April 29, 2008
Mates, mugs, and anyone in between: another BDL liveblog takes place tonight. Time? 9:30, on the island of Manhattan.
For the first three quarters of this game, I found it hard to worry about the Boston Celtics, regardless of whether or not they were up or down at whatever point I found it hard to worry at.
The C's are great, they might be in line for at least an Eastern title, and I didn't think it a problem for the team to lose one of two down in Atlanta, while pulling out a close one in the lone win.
After all, it's hard to compare first round pairings of the past, mainly because the onset of the seven-game series has changed everything. When the NBA went best of five with these things, it was easy to forget how close some of these three-game sweeps were for the winning team.
Think back to 1997. The Bulls swept the Washington Bullets in three games, you'll likely remember, and you might recall that Michael Jordan had 55 points in one of those games. Solid recalls, thus far. But do you remember how the Bulls needed every one of those 55 points in Game 2 (at home) to pull out the win?
Or how the Bulls shouldn't have even sniffed a win in Game 3, and how some timely defense and a tough last-second dunk from Scottie Pippen ended Washington's hopes?
Were that a seven-game series, I've little doubt that Washington would have pulled out a Game 4 win, mainly because it's so damned hard (no matter the talent level of the favorite) to work out four consecutive wins over a team that cares, and is enthused about making it a series. So comp the two, throw the Hawks one win and one close loss (assuming, of course, the Celtics actually won on Monday), and we're about even, right?
There's a pretty significant difference, however. Those Bulls had Phil Jackson, the finest coach this sport has ever seen.
The Celtics, however, have Doc Rivers; an affable sort who is a year removed from the ability to read several "Which limb would you give up to see Doc fired?" threads on the Celtics message board of his choice.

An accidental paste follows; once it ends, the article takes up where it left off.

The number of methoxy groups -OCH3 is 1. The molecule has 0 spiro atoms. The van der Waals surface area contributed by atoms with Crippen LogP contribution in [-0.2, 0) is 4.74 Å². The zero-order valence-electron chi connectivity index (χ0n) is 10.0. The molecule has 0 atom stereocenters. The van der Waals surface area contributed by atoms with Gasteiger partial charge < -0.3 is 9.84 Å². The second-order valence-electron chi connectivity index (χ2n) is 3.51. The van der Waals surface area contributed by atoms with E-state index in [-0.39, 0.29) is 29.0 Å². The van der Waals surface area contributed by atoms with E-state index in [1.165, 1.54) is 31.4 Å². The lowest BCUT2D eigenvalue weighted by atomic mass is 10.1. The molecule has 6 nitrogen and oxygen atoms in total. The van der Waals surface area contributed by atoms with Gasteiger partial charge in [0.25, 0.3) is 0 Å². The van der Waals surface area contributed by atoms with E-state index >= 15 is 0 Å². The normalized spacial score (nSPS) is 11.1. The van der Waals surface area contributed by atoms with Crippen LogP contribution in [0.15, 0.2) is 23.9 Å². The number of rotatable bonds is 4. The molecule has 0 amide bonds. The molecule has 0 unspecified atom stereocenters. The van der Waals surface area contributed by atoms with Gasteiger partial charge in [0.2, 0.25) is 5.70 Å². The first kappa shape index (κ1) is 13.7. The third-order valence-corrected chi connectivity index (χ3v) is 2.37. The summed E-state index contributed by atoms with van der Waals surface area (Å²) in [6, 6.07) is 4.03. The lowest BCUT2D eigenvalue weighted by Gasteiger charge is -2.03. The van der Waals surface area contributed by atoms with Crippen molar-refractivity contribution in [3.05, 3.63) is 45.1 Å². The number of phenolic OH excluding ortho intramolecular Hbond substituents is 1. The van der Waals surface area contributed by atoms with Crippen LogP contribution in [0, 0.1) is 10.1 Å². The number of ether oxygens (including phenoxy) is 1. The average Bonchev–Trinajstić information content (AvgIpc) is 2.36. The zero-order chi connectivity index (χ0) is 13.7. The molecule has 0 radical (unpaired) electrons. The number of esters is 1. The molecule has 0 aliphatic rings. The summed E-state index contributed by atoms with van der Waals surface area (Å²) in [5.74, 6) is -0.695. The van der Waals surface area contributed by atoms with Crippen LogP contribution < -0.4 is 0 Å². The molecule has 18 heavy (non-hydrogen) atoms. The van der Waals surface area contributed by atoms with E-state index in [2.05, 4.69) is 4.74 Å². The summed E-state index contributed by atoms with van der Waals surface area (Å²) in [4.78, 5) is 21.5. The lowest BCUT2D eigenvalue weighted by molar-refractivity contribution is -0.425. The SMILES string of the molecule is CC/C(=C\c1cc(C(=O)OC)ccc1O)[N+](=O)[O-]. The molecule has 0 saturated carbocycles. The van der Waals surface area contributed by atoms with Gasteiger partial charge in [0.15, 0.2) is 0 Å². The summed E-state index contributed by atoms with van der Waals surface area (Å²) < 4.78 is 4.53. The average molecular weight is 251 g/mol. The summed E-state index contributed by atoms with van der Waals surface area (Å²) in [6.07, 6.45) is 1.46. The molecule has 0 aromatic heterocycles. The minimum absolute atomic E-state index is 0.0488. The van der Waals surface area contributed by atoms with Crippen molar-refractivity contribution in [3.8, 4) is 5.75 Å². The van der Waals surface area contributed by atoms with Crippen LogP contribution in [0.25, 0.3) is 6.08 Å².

Really, that's what it comes down to. The Celtics aren't as good as those Bulls, but these Hawks aren't as good as those Bullets. And Doc?
Hawk wing Joe Johnson thoroughly dominated Ray Allen in the second half of the Atlanta win, and he should have. Ray Allen can't hang with Joe Johnson. Ray Allen can barely hang with Chris Duhon, so it's not as if we should pile on Allen for giving up all those points to the Hawk All-Star.
We should pile on Doc, however. Rivers had Paul Pierce to switch onto Joe. He had James Posey, a more preferable choice to these eyes, as well. At times, the Celtics had Allen, Pierce, and Posey on the floor at the same time in the fourth quarter, and Doc never made the switch.
Actually, it doesn't matter who the other options are - the Allen option wasn't working, make the damn switch. Makes no difference who you throw on him. This Johnson cat is single-handedly beating your team.
Listen, these Hawks are better than their 37-45 regular season record. Joe Johnson had absolutely no lift for the first 45 games of this season, and Mike Bibby's essentially average play is a huge increase over the Tyronn Lue and Anthony Johnson. Atlanta, for intents and half-hearted purposes, started playing for keeps in mid-February.
This is a pretty good team that is playing its best offensive ball of the season while slowly sneaking back to the defensive ideal that won it so many games earlier this year. I was too flip in saying that the Celtics would win "in two," and there's no shame in Boston splitting two in Atlanta.
But there was shame in that loss last night. Tactical maneuvers could have been made. Spacing could have been created. Defensive pairings could have been questioned. There may have been a better way to include Sam Cassell rather than keeping him on the bench for the entire second half until 90 seconds remained in the game, and expecting him to be part of the lineup that would shoot Boston back into things.
This should scare the hell out of every Boston backer. This team is stacked, and this series might go seven. LeBron James might await.
Enough about the Boston missteps, so as not to take away from how brilliant the Hawks were. Joe Johnson was dominant. It wasn't a mind-blower, he used to do this sort of stuff near the end of the 2005-06 season and for the first 30 games of the 2006-07 season, but those performances were in front of 7500 fans, and years away from national TV.
20 fourth quarter points, 35 points on 14-24 shooting, six assists, and it was some incredibly smooth work. There were no desperate heaves, no off-kilter jumpers, and no lucky bounces. Each of those shots should have gone in, because The Amarillo Cowboy created his own luck tonight.
*Laughable Chris Webber "analysis" of the night: crediting Dominique Wilkins for "turning this thing around."
"This thing" meaning "the Hawks."